Although the high prevalence of malaria revealed in this study (47.95%) is lower than that reported (54.91%) for Ghanaian school children (28) both studies agreed that P.f. is the main cause of malaria.  The results shown in Table 2 indicate that sickle heterozygotes are 2.7 times less susceptible to plasmodial infections than dominant homozygotes while the persons with SCA are 4 times more susceptible to malaria than sickle heterozygotes.  These results are not surprising given that plasmodial infections of SCA persons trigger off a concentration-dependent polymerisation of HbS in RBC (29).  Following the HbS polymerisation, the RBCs containing them will assume sickle shape, become fragile and abnormal and are consequently destroyed by the immune cells (30,31).  Subsequently, haemolytic anaemia sets in to provoke sickle cell crisis.  On the other hand, plasmodial infection of AS-RBCs is not as serious.  Only HbS is polymerised on infection leaving HbA intact.  This event could also stimulate the immune cells to destroy the RBC containing the HbS and the plasmodial parasites.  The parasitised HbA-RBC survive. This fact makes dominant homozygotes more susceptible to malaria than sickle heterozygotes. 

Although the high incidence of HbC gene (6%) was reported among the Yorubas of the Western States of Nigeria, (6), the rarity of the gene among the Igbos of Eastern Nigeria (10,12) was confirmed by this study from its low ultimate equilibrium percentage gene frequency of 0.07%.  This rarity is suspected to be responsible for the very low incidences of HbCC (0.01%) and HbSC (0.02%) diseases observed in this study.  It is not yet understood why the incidence of HbC gene is highest in Northern Ghana and Upper Volta (20%), higher in the Western States (6%) than Eastern States of Nigeria where the gene was formerly thought to be non-existence (8).  However, one may implicate very recent intertribal marriages between the Yorubas and the Igbos or between Nigerians and Ghanaian which were formerly rare but intensified by urbanisation.  Intertribal marriage could give rise to gene mixing. One may also suspect easier mutation on a β-globin gene that could result to haemoglobin C in Upper Volta, Ghana or the WesternStates, than in the Eastern States of Nigeria.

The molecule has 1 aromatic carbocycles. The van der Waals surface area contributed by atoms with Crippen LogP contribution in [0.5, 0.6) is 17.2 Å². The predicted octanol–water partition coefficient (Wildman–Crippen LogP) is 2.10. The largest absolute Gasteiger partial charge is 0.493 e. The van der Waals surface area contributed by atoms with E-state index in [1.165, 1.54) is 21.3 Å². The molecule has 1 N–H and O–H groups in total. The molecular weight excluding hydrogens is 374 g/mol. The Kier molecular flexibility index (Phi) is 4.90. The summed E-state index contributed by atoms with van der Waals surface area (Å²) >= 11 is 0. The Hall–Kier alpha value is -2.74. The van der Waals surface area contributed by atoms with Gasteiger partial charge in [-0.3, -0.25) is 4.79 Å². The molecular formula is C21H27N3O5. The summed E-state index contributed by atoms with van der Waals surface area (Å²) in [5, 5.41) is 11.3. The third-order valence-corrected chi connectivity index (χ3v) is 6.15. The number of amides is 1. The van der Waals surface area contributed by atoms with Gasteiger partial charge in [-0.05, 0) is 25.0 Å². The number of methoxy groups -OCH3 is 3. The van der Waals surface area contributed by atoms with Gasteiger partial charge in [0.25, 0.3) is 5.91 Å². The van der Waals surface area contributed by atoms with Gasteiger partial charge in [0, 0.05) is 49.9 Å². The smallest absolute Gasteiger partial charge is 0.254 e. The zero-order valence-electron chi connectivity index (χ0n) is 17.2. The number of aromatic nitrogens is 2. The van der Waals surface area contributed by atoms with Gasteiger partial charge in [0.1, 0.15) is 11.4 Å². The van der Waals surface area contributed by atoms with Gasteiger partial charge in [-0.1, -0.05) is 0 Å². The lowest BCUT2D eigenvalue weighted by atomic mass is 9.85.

The three-haemoglobin-band pattern reported in this study could be similar to those earlier reported by some workers (6, 12).  But their identities were not known.  It is proposed here that the two mutant haemoglobin bands may represent two different mutant haemoglobin entities other than HbS and HbC but with similar electrophoretic mobilities or the two haemoglobins may respectively be HbS and HbC.

The results of the blood group antigen test (Table 2) confirmed the report that the incidence of blood antigen O predominate those of all other blood antigens while group AB exhibited the least incidence among Igbos of eastern States of Nigeria (4).  The low incidence of Rhesus negative antigen observed in this population (2.97%) is a welcome discovery in view of the fact that low Rhesus negative incidence among females in the community could permit only very limited Rhesus-mismatched marriages among couples, which could generate less haemolytic disease of the newborn (erythroblastosis foetalis) associated with such marriages.

In conclusion, this study has indeed not only revealed that SCA and malaria with common symptom of severe haemolytic anaemia, are highly prevalent in the communities of Old Aguata towns but also corroborated the high prevalence of malaria, SCA and its trait in the eastern State of Nigeria.  The intense plasmodial infestation, attributable to drug-resistant strains of Plasmodium falciparum, probably the result of malarial drug abuse, was expected to reduce the incidence of SCA at the age range studied, but was found to the contrary.  We attribute this to high incidence of sickle carriers, high persisting levels of HbF, identified in many of the sickle cell subjects in this population and some other genetic and environmental factors, for the high incidence of SCA revealed in this study.


We are grateful to Dr. Simon Umego, Government GeneralHospital, Ekwulobia, Aguata local government area and Mr. Alphonsus Nneji, Microbiology Department of The University of Nigeria, Nsukka, for the Clinical and Parasitological diagnoses of malaria respectively.  The study was partly supported with ICGEB, Trieste grant. No. 96/018.  The wonderful assistance of Prof. A. Falarchi, Director, ICGEB, Trieste, Italy is hereby acknowledged.  We are also very grateful to Prof. Michael O. Eze, Department of Chemistry, of the University of Winnipeg, Canada, for his assistance in arranging and securing the grant.


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© 2003 Nigerian Society for Experimental Biology.